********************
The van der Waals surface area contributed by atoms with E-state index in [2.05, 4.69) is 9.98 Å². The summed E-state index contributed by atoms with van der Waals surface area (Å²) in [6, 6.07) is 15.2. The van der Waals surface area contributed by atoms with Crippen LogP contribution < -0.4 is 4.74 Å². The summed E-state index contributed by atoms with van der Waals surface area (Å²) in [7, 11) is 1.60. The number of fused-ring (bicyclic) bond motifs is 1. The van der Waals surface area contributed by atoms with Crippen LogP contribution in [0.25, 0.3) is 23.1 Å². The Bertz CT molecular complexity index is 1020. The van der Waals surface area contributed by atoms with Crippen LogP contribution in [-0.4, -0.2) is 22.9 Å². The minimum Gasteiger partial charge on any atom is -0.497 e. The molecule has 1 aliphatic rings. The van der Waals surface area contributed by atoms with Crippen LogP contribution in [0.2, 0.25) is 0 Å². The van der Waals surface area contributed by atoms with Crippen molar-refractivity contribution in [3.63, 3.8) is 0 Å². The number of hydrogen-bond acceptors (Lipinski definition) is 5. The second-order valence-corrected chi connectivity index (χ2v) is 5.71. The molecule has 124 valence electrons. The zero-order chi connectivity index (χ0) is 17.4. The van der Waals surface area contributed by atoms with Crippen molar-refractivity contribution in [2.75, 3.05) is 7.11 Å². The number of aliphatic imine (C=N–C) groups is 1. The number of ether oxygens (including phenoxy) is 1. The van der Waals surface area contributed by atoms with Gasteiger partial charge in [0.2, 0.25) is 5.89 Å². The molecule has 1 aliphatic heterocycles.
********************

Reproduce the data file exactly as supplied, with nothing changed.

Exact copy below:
The van der Waals surface area contributed by atoms with E-state index in [2.05, 4.69) is 9.98 Å². The summed E-state index contributed by atoms with van der Waals surface area (Å²) in [6, 6.07) is 15.2. The van der Waals surface area contributed by atoms with Crippen LogP contribution < -0.4 is 4.74 Å². The summed E-state index contributed by atoms with van der Waals surface area (Å²) in [7, 11) is 1.60. The number of fused-ring (bicyclic) bond motifs is 1. The van der Waals surface area contributed by atoms with Crippen LogP contribution in [0.25, 0.3) is 23.1 Å². The Bertz CT molecular complexity index is 1020. The van der Waals surface area contributed by atoms with Crippen LogP contribution in [-0.4, -0.2) is 22.9 Å². The minimum Gasteiger partial charge on any atom is -0.497 e. The molecule has 1 aliphatic rings. The van der Waals surface area contributed by atoms with Crippen LogP contribution in [0.2, 0.25) is 0 Å². The van der Waals surface area contributed by atoms with Crippen molar-refractivity contribution in [3.63, 3.8) is 0 Å². The number of hydrogen-bond acceptors (Lipinski definition) is 5. The second-order valence-corrected chi connectivity index (χ2v) is 5.71. The molecule has 124 valence electrons. The zero-order chi connectivity index (χ0) is 17.4. The van der Waals surface area contributed by atoms with Crippen molar-refractivity contribution in [2.75, 3.05) is 7.11 Å². The number of aliphatic imine (C=N–C) groups is 1. The number of ether oxygens (including phenoxy) is 1. The van der Waals surface area contributed by atoms with Gasteiger partial charge in [0.2, 0.25) is 5.89 Å². The molecule has 1 aliphatic heterocycles.